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(Season’s) Greetings From The Booth!
Happy Holidays, everyone! It’s nice to be back in the Booth after a week of Christmas vacation, especially when that week included a power outage and a tree branch causing about $4000 to my vehicle. So much for a nice, relaxing vaycay!
I was sad to hear of the passing of the great Pittsburgh Steeler running back, Franco Harris, who died this week at age 72. His death comes just 2 days shy of the 50th anniversary of arguably the most controversial play in NFL history (and maybe the greatest). The play, known as The Immaculate Reception, is certainly the most dissected play in league history, as it has been examined frame-by-frame more often than the Zapruder film.
That play, which involved Franco, came at the end of an AFC playoff game between the Steelers and the Oakland Raiders on December 23, 1972. The Raiders had taken a 7-6 lead on a 30-yard run by quarterback Kenny Stabler, a lead that looked safe. With just 40 seconds left and no time-outs, Pittsburgh QB Terry Bradshaw threw a desperation pass intended for John Fuqua at the Oakland 35. The ball, Fuqua, and the Raiders’ Jack Tatum all arrived at once, and in the ensuing collision, the ball took a crazy carom backwards, where it was scooped out of the air by Harris, who streaked into the end zone for the improbable TD.
In the aftermath of the play, amidst the bedlam of Three Rivers Stadium, the officials conferred to determine whether the catch was legal. In 1972, the rule was that the ball couldn’t be touched by 2 offensive players consecutively without a defensive player touching the ball in-between. After the long confab, the catch was rule legal and the touchdown stood. The Immaculate Reception, as it has come to be known, is considered to be the catalyst for the Steeler’s dynasty, which included four Super Bowl wins in the 1970s.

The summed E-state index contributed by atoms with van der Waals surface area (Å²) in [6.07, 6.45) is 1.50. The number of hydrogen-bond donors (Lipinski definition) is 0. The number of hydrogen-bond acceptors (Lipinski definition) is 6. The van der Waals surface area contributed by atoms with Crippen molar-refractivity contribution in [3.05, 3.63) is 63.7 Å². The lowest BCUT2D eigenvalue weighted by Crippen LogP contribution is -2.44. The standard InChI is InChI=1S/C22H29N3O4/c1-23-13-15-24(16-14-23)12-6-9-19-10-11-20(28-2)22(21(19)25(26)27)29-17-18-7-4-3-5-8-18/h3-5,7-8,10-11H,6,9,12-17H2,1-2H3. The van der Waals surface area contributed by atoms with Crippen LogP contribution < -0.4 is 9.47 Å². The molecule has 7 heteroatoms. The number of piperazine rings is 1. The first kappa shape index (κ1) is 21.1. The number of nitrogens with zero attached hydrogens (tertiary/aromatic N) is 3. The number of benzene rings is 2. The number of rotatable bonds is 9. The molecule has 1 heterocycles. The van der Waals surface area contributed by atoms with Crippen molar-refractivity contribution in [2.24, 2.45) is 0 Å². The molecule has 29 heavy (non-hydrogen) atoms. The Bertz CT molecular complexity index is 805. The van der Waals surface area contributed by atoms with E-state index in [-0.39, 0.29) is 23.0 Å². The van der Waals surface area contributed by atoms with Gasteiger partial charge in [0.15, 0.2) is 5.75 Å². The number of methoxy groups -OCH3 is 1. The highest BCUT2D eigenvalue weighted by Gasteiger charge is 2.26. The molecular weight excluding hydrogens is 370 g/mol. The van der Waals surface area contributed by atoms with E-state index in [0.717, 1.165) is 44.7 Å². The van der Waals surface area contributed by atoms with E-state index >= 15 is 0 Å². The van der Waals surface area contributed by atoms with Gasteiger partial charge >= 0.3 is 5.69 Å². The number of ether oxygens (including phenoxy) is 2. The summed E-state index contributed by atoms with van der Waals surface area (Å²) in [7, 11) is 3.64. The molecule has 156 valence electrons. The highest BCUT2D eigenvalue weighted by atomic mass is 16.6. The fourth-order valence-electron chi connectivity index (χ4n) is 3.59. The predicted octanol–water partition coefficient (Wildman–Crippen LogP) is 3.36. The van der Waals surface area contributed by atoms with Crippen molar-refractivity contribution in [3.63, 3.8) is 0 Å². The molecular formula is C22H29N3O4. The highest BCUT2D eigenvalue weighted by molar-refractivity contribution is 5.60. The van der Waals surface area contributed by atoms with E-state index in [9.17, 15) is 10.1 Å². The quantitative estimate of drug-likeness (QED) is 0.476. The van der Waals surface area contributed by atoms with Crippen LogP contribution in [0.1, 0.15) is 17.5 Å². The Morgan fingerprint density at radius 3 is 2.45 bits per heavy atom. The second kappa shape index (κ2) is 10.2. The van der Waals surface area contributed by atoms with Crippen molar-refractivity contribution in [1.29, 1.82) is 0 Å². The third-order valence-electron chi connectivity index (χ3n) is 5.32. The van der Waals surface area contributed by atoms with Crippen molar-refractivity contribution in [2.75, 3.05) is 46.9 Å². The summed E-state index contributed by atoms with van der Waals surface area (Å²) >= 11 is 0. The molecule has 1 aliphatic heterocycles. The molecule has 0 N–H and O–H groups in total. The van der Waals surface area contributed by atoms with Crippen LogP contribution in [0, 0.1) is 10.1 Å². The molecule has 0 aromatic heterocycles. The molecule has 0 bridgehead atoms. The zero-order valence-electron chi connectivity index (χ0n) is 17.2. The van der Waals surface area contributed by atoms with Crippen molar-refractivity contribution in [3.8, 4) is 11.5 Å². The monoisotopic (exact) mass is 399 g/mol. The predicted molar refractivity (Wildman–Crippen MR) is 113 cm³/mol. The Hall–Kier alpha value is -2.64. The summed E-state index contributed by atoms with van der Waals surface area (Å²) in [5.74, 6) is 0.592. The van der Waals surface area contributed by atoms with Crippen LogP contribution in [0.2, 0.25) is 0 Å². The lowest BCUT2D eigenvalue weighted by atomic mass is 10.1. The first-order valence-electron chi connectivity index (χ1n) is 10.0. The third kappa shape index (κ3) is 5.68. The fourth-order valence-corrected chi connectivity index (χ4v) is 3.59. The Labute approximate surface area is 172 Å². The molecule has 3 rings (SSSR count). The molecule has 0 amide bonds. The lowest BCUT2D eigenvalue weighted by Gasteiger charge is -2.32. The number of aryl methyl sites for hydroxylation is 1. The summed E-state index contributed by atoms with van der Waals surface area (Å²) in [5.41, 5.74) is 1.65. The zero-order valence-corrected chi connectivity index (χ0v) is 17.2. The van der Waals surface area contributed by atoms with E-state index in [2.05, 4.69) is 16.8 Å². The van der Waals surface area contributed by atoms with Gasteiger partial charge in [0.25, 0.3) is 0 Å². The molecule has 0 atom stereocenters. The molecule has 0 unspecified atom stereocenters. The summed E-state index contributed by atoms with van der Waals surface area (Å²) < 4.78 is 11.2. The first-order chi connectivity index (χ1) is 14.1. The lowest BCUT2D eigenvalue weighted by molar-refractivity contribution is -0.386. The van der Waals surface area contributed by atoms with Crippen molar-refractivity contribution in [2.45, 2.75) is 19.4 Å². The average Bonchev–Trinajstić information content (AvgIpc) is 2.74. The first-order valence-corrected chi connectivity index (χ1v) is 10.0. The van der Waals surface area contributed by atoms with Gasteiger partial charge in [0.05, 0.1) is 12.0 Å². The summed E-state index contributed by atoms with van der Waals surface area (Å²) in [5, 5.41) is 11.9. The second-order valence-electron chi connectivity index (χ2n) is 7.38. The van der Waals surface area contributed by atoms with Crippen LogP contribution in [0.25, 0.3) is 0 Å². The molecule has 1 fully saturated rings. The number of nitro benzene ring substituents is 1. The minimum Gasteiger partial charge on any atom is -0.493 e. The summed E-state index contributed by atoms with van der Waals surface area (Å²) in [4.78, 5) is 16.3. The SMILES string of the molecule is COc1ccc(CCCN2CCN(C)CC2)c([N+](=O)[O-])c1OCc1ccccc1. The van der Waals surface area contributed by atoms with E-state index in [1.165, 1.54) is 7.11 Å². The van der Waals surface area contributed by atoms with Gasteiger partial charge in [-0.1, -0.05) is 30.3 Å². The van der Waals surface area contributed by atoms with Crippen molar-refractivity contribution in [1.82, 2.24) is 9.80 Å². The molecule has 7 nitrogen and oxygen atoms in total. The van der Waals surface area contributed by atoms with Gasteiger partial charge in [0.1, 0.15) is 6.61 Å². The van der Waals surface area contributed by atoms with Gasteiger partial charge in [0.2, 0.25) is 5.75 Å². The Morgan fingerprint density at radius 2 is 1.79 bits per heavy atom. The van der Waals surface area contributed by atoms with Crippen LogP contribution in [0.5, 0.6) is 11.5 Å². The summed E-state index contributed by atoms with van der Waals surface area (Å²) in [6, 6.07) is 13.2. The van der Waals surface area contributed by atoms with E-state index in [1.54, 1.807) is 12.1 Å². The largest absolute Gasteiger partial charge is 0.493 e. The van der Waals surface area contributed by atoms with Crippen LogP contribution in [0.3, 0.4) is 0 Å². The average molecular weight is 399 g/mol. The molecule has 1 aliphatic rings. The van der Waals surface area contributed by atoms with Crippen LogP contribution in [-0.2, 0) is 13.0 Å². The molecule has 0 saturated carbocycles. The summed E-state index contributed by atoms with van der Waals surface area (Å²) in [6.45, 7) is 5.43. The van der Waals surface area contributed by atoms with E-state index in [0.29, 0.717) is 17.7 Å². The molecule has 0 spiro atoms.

I remember watching that play as it happened in my Grandma Minnie’s living room, and as I look back on the play, I’m not sure we’ll ever witness anything like it ever again. With replay, and high-definition technology, any play can be broken down to the most minute detail, all but eliminating controversy. Not to mention, the aforementioned “no touch” rule was rescinded years ago. In a way, that’s too bad. Human error in sports with regard to officiating has added to the lore of the game. It’s “part of the game,” as the saying goes. We’re still talking about The Immaculate Reception 50 years later, and had replay been allowed in 1972, maybe we wouldn’t be.
In closing, Franco Harris did so much more on and off the field beyond his most famous reception. While active, he came close to breaking Jim Brown’s then-NFL rushing record, eventually falling less than 200 yards shy of the mark. Of course, he was an integral part of the aforementioned Super Bowl titles in the 70s. And, his charity work in the Steel City is well documented. One play does not a Hall-Of-Famer make. This weekend, his number 32 will be retired, only the third Steeler to have that distinction. But he will always be remembered for a play that we’re still talking about 50 years later.
Until the next visit from The Booth, Rest In Peace Franco Harris!